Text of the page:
Glasgow, it has to be said, isn’t just an urban jungle because there are plenty of open spaces – and don’t forget, Loch Lomond is only just over half an hour away from the city centre.

Above all though, it’s the Glaswegians themselves that make the city what it is. Forget about their tough reputation because where tourists are concerned this is No Mean City. They are some of the friendliest and warmest people you’ll meet anywhere, and if you can decipher what they’re saying you’ll also find that they have a great sense of humour too.

I may be a sassenach from south of the border and certainly don’t know the city inside out, but in future posts I hope to convince you why Glasgow should be an essential stop on any tour of Scotland – and by the way, whatever stories you may have heard elsewhere, Glaswegians are definitely not mean where buying a round of drinks is concerned. Trust me, I know.

The River Clyde today
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19 thoughts on “Glasgow – No Mean City

  1. Toonsarah

    I’ve been to Glasgow a few times but always linked to work and with limited time to look around. I’m looking forward to seeing more of it through your eyes 🙂

    Reply
  2. starship VT

    Malcolm, I like the way you’ve shown the character of Glasgow both past and present. The photo of Norfolk Court Flats in the Gorbals looks so similar to public housing projects in the “edgy” city of Camden, NJ (where I worked for over 27 yrs.) and which was also known shipbuilding at one time (New York Shipbuilding Co. located there (1899 – 1968)). In the early ’80s we spent one night in Glasgow but didn’t see much — wondering if the tour company thought it was a bit too edgy even then.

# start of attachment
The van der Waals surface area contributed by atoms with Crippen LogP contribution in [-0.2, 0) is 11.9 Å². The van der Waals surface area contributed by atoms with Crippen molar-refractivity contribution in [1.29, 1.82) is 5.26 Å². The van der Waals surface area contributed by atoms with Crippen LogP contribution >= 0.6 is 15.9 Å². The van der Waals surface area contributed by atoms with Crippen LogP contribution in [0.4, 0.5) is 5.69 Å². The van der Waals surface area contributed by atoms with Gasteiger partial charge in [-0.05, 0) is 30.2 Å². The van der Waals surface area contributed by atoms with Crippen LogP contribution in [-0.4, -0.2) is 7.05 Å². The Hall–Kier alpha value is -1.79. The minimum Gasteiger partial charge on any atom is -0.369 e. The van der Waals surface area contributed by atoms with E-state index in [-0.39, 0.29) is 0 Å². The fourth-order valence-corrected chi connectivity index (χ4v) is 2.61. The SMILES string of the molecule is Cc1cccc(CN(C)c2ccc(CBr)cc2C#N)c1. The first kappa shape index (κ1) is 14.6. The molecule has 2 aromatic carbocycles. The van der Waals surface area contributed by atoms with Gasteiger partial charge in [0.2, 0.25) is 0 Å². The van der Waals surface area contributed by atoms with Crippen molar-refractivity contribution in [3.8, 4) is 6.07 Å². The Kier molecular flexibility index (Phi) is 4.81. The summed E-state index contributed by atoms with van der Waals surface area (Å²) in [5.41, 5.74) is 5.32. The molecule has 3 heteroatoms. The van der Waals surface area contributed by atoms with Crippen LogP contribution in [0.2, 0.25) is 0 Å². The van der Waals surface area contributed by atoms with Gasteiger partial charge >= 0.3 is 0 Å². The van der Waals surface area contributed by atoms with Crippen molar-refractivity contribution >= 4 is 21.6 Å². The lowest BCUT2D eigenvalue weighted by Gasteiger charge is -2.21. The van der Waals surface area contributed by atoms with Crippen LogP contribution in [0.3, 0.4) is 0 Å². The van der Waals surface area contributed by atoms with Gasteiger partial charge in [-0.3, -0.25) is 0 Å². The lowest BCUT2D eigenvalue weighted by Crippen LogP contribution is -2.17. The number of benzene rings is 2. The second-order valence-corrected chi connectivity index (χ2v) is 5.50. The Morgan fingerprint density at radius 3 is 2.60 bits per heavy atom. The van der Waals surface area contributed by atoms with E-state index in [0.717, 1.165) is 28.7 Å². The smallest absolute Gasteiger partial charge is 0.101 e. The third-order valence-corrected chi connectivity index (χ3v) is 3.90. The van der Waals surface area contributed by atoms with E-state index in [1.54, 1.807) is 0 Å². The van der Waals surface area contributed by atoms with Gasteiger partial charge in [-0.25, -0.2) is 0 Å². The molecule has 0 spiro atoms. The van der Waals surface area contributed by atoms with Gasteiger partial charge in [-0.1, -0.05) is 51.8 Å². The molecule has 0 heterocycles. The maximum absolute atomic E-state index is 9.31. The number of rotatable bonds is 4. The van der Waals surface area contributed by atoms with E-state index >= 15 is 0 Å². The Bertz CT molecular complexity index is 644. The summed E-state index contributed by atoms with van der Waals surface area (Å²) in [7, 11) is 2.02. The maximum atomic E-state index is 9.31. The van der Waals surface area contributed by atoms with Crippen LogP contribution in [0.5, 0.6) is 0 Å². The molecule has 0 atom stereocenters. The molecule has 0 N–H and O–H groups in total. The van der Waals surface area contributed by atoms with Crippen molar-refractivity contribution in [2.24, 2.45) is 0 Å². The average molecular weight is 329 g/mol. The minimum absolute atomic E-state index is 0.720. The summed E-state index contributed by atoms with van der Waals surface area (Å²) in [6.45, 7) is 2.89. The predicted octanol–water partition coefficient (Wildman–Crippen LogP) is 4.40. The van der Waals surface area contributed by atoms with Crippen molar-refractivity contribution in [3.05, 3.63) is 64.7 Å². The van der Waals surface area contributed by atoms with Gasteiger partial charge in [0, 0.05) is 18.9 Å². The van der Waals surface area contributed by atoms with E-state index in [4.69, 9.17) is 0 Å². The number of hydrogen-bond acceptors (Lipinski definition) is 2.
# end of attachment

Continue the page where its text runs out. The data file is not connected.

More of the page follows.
Reply
    1. Easymalc Post author

      Thanks Sylvia. I suppose it’s never going to be easy for places like Glasgow and Camden NJ to shake off their old images, but if they can incorporate their past history into a modern world, then they could well have more going for them than places that didn’t have much history at all.

      Reply
  3. Fergy.

    Hello again Malc,

    for some odd reason I still cannot answer here via WordPress.

    I am with you on Glasgow, I love it there. As you know I like “edgy” and, whilst it is much gentrified, it still has a little something about it. The first time I was there was about ’79 / ’80 and ended up in Possilpark which was a bit edgy even for me, it was a hellhole and I say that as one who was living and working in Belfast at the height of the Troubles at the time. Look it up on Google.

    This is another brilliantly researched and photographed piece, you really are getting busy on the blogging front as, I suspect, are many people. I wonder if that will ease of as lock-down rolls back a bit.